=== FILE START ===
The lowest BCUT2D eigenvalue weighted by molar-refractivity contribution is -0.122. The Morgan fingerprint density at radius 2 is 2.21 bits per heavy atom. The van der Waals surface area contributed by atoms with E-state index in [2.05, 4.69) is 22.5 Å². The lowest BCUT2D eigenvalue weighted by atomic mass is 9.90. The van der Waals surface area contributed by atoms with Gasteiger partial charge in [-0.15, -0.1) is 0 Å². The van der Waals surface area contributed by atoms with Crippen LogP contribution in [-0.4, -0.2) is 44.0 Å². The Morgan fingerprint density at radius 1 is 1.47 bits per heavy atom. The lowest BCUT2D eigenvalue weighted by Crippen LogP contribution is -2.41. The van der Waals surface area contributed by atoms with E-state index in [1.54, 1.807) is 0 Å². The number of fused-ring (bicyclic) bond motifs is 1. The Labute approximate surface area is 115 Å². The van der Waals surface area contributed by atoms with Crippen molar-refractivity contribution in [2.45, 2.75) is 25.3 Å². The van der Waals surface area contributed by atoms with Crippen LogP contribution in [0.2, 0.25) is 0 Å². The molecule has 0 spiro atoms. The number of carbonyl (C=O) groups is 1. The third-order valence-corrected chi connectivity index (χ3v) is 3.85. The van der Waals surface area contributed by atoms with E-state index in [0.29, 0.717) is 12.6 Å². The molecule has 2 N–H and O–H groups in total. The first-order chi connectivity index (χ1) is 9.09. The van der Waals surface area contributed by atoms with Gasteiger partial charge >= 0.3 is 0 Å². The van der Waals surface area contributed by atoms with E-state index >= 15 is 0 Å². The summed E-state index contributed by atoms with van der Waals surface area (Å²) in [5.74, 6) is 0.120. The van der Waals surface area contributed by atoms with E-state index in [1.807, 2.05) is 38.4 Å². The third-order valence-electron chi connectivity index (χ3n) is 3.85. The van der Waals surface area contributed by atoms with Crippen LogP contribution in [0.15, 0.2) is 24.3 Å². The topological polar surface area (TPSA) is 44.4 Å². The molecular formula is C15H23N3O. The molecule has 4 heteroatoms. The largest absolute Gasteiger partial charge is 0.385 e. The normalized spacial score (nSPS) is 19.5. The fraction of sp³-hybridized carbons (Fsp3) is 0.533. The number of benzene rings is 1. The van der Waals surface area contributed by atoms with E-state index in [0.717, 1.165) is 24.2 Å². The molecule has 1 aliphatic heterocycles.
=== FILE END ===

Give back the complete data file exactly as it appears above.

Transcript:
The lowest BCUT2D eigenvalue weighted by molar-refractivity contribution is -0.122. The Morgan fingerprint density at radius 2 is 2.21 bits per heavy atom. The van der Waals surface area contributed by atoms with E-state index in [2.05, 4.69) is 22.5 Å². The lowest BCUT2D eigenvalue weighted by atomic mass is 9.90. The van der Waals surface area contributed by atoms with Gasteiger partial charge in [-0.15, -0.1) is 0 Å². The van der Waals surface area contributed by atoms with Crippen LogP contribution in [-0.4, -0.2) is 44.0 Å². The Morgan fingerprint density at radius 1 is 1.47 bits per heavy atom. The lowest BCUT2D eigenvalue weighted by Crippen LogP contribution is -2.41. The van der Waals surface area contributed by atoms with E-state index in [1.54, 1.807) is 0 Å². The number of fused-ring (bicyclic) bond motifs is 1. The Labute approximate surface area is 115 Å². The van der Waals surface area contributed by atoms with Crippen molar-refractivity contribution in [2.45, 2.75) is 25.3 Å². The van der Waals surface area contributed by atoms with Crippen LogP contribution in [0.2, 0.25) is 0 Å². The molecule has 0 spiro atoms. The number of carbonyl (C=O) groups is 1. The third-order valence-corrected chi connectivity index (χ3v) is 3.85. The van der Waals surface area contributed by atoms with E-state index in [0.29, 0.717) is 12.6 Å². The molecule has 2 N–H and O–H groups in total. The first-order chi connectivity index (χ1) is 9.09. The van der Waals surface area contributed by atoms with Gasteiger partial charge >= 0.3 is 0 Å². The van der Waals surface area contributed by atoms with E-state index >= 15 is 0 Å². The summed E-state index contributed by atoms with van der Waals surface area (Å²) in [5.74, 6) is 0.120. The van der Waals surface area contributed by atoms with E-state index in [1.807, 2.05) is 38.4 Å². The third-order valence-electron chi connectivity index (χ3n) is 3.85. The van der Waals surface area contributed by atoms with Crippen LogP contribution in [0.15, 0.2) is 24.3 Å². The topological polar surface area (TPSA) is 44.4 Å². The molecular formula is C15H23N3O. The molecule has 4 heteroatoms. The largest absolute Gasteiger partial charge is 0.385 e. The normalized spacial score (nSPS) is 19.5. The fraction of sp³-hybridized carbons (Fsp3) is 0.533. The number of benzene rings is 1. The van der Waals surface area contributed by atoms with E-state index in [0.717, 1.165) is 24.2 Å². The molecule has 1 aliphatic heterocycles.